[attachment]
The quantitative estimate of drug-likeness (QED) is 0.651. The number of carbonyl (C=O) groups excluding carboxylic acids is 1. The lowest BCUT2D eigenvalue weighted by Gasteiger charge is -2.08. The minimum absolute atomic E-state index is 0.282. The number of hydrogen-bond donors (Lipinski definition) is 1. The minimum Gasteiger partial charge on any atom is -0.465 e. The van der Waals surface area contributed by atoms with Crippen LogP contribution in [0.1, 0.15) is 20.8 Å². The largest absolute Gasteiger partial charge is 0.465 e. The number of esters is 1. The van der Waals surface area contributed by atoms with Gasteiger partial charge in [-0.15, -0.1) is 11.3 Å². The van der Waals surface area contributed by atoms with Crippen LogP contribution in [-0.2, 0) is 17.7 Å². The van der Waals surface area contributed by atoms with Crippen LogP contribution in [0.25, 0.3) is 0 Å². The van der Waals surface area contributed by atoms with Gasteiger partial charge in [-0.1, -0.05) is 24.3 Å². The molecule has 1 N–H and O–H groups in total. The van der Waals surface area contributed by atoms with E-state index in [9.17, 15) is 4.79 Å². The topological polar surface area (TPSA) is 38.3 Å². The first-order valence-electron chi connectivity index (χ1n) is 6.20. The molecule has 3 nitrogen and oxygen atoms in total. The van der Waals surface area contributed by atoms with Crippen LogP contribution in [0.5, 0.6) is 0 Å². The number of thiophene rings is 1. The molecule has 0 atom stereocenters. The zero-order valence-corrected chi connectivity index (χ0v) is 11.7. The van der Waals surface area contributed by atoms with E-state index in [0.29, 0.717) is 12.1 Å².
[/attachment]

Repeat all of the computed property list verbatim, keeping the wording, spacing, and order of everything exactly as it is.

The quantitative estimate of drug-likeness (QED) is 0.651. The number of carbonyl (C=O) groups excluding carboxylic acids is 1. The lowest BCUT2D eigenvalue weighted by Gasteiger charge is -2.08. The minimum absolute atomic E-state index is 0.282. The number of hydrogen-bond donors (Lipinski definition) is 1. The minimum Gasteiger partial charge on any atom is -0.465 e. The van der Waals surface area contributed by atoms with Crippen LogP contribution in [0.1, 0.15) is 20.8 Å². The largest absolute Gasteiger partial charge is 0.465 e. The number of esters is 1. The van der Waals surface area contributed by atoms with Gasteiger partial charge in [-0.15, -0.1) is 11.3 Å². The van der Waals surface area contributed by atoms with Crippen LogP contribution in [-0.2, 0) is 17.7 Å². The van der Waals surface area contributed by atoms with Crippen LogP contribution in [0.25, 0.3) is 0 Å². The van der Waals surface area contributed by atoms with Gasteiger partial charge in [-0.1, -0.05) is 24.3 Å². The molecule has 1 N–H and O–H groups in total. The van der Waals surface area contributed by atoms with E-state index in [9.17, 15) is 4.79 Å². The topological polar surface area (TPSA) is 38.3 Å². The first-order valence-electron chi connectivity index (χ1n) is 6.20. The molecule has 3 nitrogen and oxygen atoms in total. The van der Waals surface area contributed by atoms with Crippen LogP contribution in [0.5, 0.6) is 0 Å². The number of thiophene rings is 1. The molecule has 0 atom stereocenters. The zero-order valence-corrected chi connectivity index (χ0v) is 11.7. The van der Waals surface area contributed by atoms with E-state index in [0.29, 0.717) is 12.1 Å².